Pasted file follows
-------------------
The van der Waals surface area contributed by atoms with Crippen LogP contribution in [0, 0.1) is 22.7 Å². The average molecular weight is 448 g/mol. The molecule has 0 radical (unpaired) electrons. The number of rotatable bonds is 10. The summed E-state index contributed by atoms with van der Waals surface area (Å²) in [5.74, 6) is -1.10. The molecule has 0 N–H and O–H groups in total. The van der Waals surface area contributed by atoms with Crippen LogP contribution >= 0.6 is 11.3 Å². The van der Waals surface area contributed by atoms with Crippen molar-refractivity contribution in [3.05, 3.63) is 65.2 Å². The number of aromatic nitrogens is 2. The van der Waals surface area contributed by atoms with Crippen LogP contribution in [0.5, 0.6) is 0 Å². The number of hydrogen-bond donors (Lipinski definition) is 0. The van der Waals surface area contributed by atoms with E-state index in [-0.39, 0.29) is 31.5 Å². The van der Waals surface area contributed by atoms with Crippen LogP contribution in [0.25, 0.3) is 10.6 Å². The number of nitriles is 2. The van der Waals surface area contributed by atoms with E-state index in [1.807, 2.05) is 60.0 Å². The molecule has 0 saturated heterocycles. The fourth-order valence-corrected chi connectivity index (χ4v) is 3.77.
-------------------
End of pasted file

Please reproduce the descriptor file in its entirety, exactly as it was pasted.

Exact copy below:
The van der Waals surface area contributed by atoms with Crippen LogP contribution in [0, 0.1) is 22.7 Å². The average molecular weight is 448 g/mol. The molecule has 0 radical (unpaired) electrons. The number of rotatable bonds is 10. The summed E-state index contributed by atoms with van der Waals surface area (Å²) in [5.74, 6) is -1.10. The molecule has 0 N–H and O–H groups in total. The van der Waals surface area contributed by atoms with Crippen LogP contribution >= 0.6 is 11.3 Å². The van der Waals surface area contributed by atoms with Crippen molar-refractivity contribution in [3.05, 3.63) is 65.2 Å². The number of aromatic nitrogens is 2. The van der Waals surface area contributed by atoms with Crippen LogP contribution in [0.5, 0.6) is 0 Å². The number of hydrogen-bond donors (Lipinski definition) is 0. The van der Waals surface area contributed by atoms with E-state index in [-0.39, 0.29) is 31.5 Å². The van der Waals surface area contributed by atoms with Crippen LogP contribution in [0.25, 0.3) is 10.6 Å². The number of nitriles is 2. The van der Waals surface area contributed by atoms with E-state index in [1.807, 2.05) is 60.0 Å². The molecule has 0 saturated heterocycles. The fourth-order valence-corrected chi connectivity index (χ4v) is 3.77.